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Archive for the ‘hospital’ Category

My adult children were relieved when they were told that Ken and I would, ultimately, with time, rest and therapy; recover physically following our automobile accident last February.  There were no guarantees, but the prognosis was good. While I remained in intensive care for a week, and then was transferred to our HMO facility, Ken was released from the hospital in five days. Weakened and changed by the accident and his stay, the volunteer wheeled him from the hospital to the waiting car while Debbie took photos of him each step of the way as he struggled from hospital care, to car, to walker and up our driveway.

“I don’t want those pictures all over Face Book,” instructed our son, Keith, who had stepped into the role of CEO for the family during my absence.  Needing to do what needed to be done, he outlined a course of duties, assignments and restrictions for each of our five grown children.  “Dad’s been through enough without having him look less than who he is, less of the man than who he was.  There is no need for the entire world to see him on the Internet as he looks right now.  My father deserves better.”

I doubt if it was the intent of Debbie to display Ken for everyone to see.  She knew her already disease-stricken father had received a double whammy with the accident piling more traumas on top of his already debilitating problems.  The photos were for family.

Not only is Keith a fixer of whatever is broken he is also a fiercely private person: kind, compassionate, sympathetic, and more – empathetic and beyond – as he often steps quietly out of his comfort zone to “lift up” his fellow man.  At the same time, don’t cross him, because he can draw a line in the sand which is not to be crossed or treaded upon.

He also has a motto, “Never put anything in writing unless you don’t care who sees it or reads it.” That goes for photos as well. I agree with him totally.  Many times those feathers – words, photos — which have been cast carelessly into the wind, may at times, manage to flutter back and “bite you in the butt.”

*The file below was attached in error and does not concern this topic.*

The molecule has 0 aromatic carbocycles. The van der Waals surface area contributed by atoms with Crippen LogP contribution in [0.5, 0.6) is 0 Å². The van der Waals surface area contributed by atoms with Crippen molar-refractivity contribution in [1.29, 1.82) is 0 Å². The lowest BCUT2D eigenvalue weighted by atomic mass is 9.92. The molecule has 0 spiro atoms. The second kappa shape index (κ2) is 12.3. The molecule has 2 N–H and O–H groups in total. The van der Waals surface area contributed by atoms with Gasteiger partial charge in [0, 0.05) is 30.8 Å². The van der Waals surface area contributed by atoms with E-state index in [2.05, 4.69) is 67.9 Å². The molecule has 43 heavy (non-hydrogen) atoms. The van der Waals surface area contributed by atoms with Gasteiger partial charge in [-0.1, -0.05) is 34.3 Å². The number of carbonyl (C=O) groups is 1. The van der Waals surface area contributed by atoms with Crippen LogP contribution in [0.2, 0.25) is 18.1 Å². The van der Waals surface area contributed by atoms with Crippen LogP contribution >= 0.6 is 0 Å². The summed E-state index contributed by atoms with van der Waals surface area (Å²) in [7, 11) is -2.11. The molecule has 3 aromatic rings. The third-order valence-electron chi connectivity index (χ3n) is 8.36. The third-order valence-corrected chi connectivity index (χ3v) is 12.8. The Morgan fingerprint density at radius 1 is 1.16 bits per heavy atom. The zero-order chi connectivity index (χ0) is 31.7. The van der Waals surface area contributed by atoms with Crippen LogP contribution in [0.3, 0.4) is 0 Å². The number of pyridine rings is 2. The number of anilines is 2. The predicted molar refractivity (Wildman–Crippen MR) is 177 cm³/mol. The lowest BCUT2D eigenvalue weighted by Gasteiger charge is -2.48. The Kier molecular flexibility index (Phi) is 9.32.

I read a lot about Alzheimer’s from many sources, always looking for how others are managing, new ways and encouragement on how to be a better caregiver – a better person — even though life becomes more and more difficult as the disease progresses.  I also read various blogs about many of the diseases under the Dementia Umbrella.  They all touch my heart, some deeper than others bringing tears to my eyes, especially those who are victims of Early-Onset Alzheimer’s:  Young people, some still in their 30s, who have a lifetime before them with growing families, goals to accomplish and careers to fulfill; their lives — never to reach full realization; their minds — never to reach full potential, and through it all I read of a devoted spouse, adult child or relative, any of whom is often the author of the work.

When I was younger, one of my neighbors called and asked if I could help with her husband.  Stan was in the last stages of cancer and she was caring for him at home.  Other than medical people helping with showers, Val was his sole caregiver except when she might need aid from a friend or neighbor.  “I just need some help turning him,” she explained.  I was glad to be of service.  I could see she was quite capable of caring for him by herself as his disease had ravaged his emaciated body to where nothing was left except skin and bones.  He greeted me, even managed to mumble, “Thank you,” as Val and I carefully shifted him from one side to the other.  Her work with him was such an act of love.   Watching them together, I marveled as she chattered in answer to his bits of labored conversation.  She continued fussing over him, with Stan thanking her profusely for doing for him those things which he could no longer do for himself.